That date, the last Friday of the month, is similar to the release date of Mac OS X 10.4 Tiger, which had been said would debut in April 2005 and finally launched at 6:00 p.m. on Friday, April 29.
The teaser ads posted in New York showed an open lock and a headline: either "The best devices have no limits" or "Phones should be open to anything". They must have mystified a few people, but Apple fans had no doubt what they were about: Nokia was exploiting the furore over last week's iPhone firmware update. This not only plugged a bunch of security holes, it wiped out users' unapproved applications, and "bricked" some phones hacked to unlock them from AT&T.
I never thought I'd switch to a Mac. After all, I have used PCs since I was 5 years old. I carried around my old Dell Inspiron 8000, a bulky nine-pound beast of a laptop, throughout high school, and it never suffered from any hardware problems over its five-year lifespan.
The trouble was Windows — the operating system from hell.
So I decided to take the plunge and get a Mac. I wasn't alone; in fact, 40 percent of Princeton students and faculty use Macs as their personal computers.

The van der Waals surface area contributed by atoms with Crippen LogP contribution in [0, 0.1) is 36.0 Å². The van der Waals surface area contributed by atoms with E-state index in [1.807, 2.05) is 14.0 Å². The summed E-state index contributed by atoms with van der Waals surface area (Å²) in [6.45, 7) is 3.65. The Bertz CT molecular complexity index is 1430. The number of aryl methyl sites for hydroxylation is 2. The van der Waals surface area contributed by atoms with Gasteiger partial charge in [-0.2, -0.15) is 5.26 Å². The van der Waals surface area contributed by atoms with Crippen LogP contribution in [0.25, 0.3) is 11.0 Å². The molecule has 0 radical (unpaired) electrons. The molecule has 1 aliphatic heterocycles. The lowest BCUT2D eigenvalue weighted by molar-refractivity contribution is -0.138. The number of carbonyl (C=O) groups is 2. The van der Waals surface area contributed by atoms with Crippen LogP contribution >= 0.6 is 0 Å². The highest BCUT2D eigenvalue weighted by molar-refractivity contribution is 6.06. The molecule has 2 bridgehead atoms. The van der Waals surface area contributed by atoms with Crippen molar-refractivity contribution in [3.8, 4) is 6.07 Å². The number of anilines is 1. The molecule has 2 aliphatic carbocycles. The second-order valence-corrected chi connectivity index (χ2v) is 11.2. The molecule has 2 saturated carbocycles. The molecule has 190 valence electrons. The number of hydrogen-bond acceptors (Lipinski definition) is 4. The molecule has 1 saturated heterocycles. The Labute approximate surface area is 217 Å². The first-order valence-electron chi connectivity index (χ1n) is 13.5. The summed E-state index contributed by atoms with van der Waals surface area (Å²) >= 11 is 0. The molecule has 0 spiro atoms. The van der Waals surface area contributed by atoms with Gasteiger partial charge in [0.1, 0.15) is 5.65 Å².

No blog's been tougher on Apple than this one, which has reported on the iPhone bricking fiasco since its outset. Earlier today, I noted that even some legit users seem to have been ensnared in iPhone update hell. However, the latest check of Apple's forums indicate that most owners who haven't unlocked their phones or loaded them up with third-party apps aren't having problems loading the 1.1.1 update onto their devices.
Apple kicked off the month in which it plans to launch its new Mac OS X 10.5, "Leopard," OS by reminding users that the beta license for Boot Camp -- the utility that runs Windows XP or Vista on an Intel Mac -- will expire as soon as the new operating system ships.